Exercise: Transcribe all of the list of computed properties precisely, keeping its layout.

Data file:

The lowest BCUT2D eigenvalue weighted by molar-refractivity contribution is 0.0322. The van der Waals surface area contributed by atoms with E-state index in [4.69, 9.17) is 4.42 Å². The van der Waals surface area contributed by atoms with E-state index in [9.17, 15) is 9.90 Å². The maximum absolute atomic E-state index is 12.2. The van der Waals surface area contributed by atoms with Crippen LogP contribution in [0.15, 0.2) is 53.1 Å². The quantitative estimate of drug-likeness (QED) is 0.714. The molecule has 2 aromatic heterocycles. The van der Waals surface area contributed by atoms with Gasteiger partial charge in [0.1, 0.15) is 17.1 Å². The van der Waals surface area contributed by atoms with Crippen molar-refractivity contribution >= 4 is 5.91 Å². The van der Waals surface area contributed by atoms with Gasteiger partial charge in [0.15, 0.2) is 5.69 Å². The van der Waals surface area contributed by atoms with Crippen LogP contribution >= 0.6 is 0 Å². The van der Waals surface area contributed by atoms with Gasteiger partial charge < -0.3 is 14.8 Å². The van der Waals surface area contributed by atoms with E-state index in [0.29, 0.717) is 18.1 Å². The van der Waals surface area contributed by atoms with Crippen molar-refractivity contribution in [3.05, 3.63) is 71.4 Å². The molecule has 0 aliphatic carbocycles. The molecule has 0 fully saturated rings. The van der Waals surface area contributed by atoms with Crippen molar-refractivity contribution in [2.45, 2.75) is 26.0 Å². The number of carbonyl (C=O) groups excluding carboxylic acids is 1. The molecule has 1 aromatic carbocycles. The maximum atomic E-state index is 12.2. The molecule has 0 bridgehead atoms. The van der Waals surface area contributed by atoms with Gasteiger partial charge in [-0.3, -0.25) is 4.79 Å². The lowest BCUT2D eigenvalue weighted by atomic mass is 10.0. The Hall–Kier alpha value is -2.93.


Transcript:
The lowest BCUT2D eigenvalue weighted by molar-refractivity contribution is 0.0322. The van der Waals surface area contributed by atoms with E-state index in [4.69, 9.17) is 4.42 Å². The van der Waals surface area contributed by atoms with E-state index in [9.17, 15) is 9.90 Å². The maximum absolute atomic E-state index is 12.2. The van der Waals surface area contributed by atoms with Crippen LogP contribution in [0.15, 0.2) is 53.1 Å². The quantitative estimate of drug-likeness (QED) is 0.714. The molecule has 2 aromatic heterocycles. The van der Waals surface area contributed by atoms with Gasteiger partial charge in [0.1, 0.15) is 17.1 Å². The van der Waals surface area contributed by atoms with Crippen molar-refractivity contribution >= 4 is 5.91 Å². The van der Waals surface area contributed by atoms with Gasteiger partial charge in [0.15, 0.2) is 5.69 Å². The van der Waals surface area contributed by atoms with Crippen LogP contribution >= 0.6 is 0 Å². The van der Waals surface area contributed by atoms with Gasteiger partial charge < -0.3 is 14.8 Å². The van der Waals surface area contributed by atoms with E-state index in [0.29, 0.717) is 18.1 Å². The van der Waals surface area contributed by atoms with Crippen molar-refractivity contribution in [3.05, 3.63) is 71.4 Å². The molecule has 0 aliphatic carbocycles. The molecule has 0 fully saturated rings. The van der Waals surface area contributed by atoms with Crippen molar-refractivity contribution in [2.45, 2.75) is 26.0 Å². The number of carbonyl (C=O) groups excluding carboxylic acids is 1. The molecule has 1 aromatic carbocycles. The maximum atomic E-state index is 12.2. The molecule has 0 bridgehead atoms. The van der Waals surface area contributed by atoms with Gasteiger partial charge in [-0.3, -0.25) is 4.79 Å². The lowest BCUT2D eigenvalue weighted by atomic mass is 10.0. The Hall–Kier alpha value is -2.93.